Brace Yourself: Feedback

This guest blog is written by Ted Johnson, who has been in executive recruiting for 20 years. 

Feedback has somehow transformed into a four-letter word. “Can I give you some feedback?” has never in the history of human interaction been followed by: “That was amazing! Keep doing it exactly like that.” Which makes the common response of tensing up and wanting to scream “EVERYTHING YOU ARE ABOUT TO SAY IS A LIE!” completely understandable. Sort of. After all, feedback is a form of constructive criticism; which is a form of criticism.

But your goal isn’t to avoid criticism, is it? It’s to grow personally and professionally, which you recognize requires acute awareness of your areas for development and not just focusing on your (perceived) strengths. Therefore, to stay true to your personal and professional goals, you must get comfortable with receiving feedback. That begins with understanding what it even is. And isn’t.

Feedback IS Feedback IS NOT
Neither “positive” nor “negative” A personal attack or commentary on you
Either accurate or not An instruction manual
The perspective of one person The world’s view of your flaws

Now that we better understand what it is and is not, let’s discuss some important tips which you should incorporate into any feedback conversation:

  1. Take a Deep Breath. The natural response for many, as discussed above, is for some form of the fight or flight response to kick in. It shouldn’t be, but it requires effort to retrain yourself. Feedback isn’t synonymous with confrontation so, slow down, take a deep breath and remember that this is a learning opportunity. Not an attack.
  2. Then Stop Thinking. For many, once the feedback is delivered, we will immediately start wracking our brains for examples of when we committed whatever unforgivable sin we are being accused of committing. Simultaneously, we will begin mounting a defense by scanning our memory for examples that contradict this claim. “She’s telling me I talked too fast? The horror! Wait, I definitely didn’t talk too fast because I distinctly remember telling myself to slow down at 9:52am…” By now, you’ve missed most of the feedback. And you’ve definitely missed the point.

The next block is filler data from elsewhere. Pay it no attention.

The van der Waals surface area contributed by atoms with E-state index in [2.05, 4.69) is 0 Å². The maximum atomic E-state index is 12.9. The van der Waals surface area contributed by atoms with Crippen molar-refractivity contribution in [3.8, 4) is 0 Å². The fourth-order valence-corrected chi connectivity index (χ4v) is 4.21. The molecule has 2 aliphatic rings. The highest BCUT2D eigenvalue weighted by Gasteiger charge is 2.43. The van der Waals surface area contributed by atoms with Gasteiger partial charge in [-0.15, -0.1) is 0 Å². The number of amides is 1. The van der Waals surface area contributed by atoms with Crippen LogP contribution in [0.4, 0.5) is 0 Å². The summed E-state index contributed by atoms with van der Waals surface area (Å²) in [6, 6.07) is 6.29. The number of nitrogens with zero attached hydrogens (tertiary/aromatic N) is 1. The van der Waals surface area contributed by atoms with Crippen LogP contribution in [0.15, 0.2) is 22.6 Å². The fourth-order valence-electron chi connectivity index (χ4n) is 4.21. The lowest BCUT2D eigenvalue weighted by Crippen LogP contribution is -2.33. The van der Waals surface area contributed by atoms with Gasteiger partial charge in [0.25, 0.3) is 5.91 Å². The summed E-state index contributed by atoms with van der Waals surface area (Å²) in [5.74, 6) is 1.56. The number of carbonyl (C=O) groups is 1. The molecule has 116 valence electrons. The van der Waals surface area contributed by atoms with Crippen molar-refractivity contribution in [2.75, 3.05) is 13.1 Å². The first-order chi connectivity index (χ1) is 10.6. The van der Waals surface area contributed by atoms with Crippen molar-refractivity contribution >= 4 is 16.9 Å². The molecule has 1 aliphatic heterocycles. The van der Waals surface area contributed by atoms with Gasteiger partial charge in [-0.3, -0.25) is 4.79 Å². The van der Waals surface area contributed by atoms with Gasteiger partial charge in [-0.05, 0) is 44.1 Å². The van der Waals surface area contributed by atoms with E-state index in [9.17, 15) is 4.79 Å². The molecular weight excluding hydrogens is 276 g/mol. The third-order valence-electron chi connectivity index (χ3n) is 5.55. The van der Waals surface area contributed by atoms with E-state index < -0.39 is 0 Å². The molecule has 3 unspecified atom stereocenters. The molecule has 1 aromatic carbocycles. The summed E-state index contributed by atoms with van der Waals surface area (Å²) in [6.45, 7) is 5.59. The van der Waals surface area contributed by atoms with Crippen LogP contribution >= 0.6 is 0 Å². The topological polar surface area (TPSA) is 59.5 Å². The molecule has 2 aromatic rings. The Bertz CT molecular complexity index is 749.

3. Instead, Listen. This sounds easy. Maybe it will be for you. But if you are going through the common loop outlined above, I promise that you aren’t listening.
  4. Thank Them. It may sound counterintuitive but we only give feedback to those whose development we care about. No one spends time giving feedback to and taking an interest in the growth of someone they don’t think will ever accept and apply it. And frankly, feedback isn’t easy for everyone to deliver. So, this usually shows a significant commitment to the recipient’s development and should be respected accordingly.
  5. Reflect Later. As mentioned above, in the moment, your only job is to carefully listen to the feedback being offered. Only once you are in a place to think about the message, should you reflect on the accuracy and usefulness of the feedback. This step is crucial as it requires you to be completely honest with yourself. Is this something you have heard from multiple, trusted sources? If so, it’s likely accurate whether you think it is or not. Would accepting this feedback and incorporating it into your performance have a positive impact on your growth and development? If so, it’s likely worth taking it to heart.

Applying these techniques isn’t easy. It will take time, especially steps 1 & 2. But with this basic framework, you will be better prepared to engage in any conversation in which feedback is delivered. This will allow you to recognize the value and takeaways embedded in it, and you will be one step closer to being your Best You.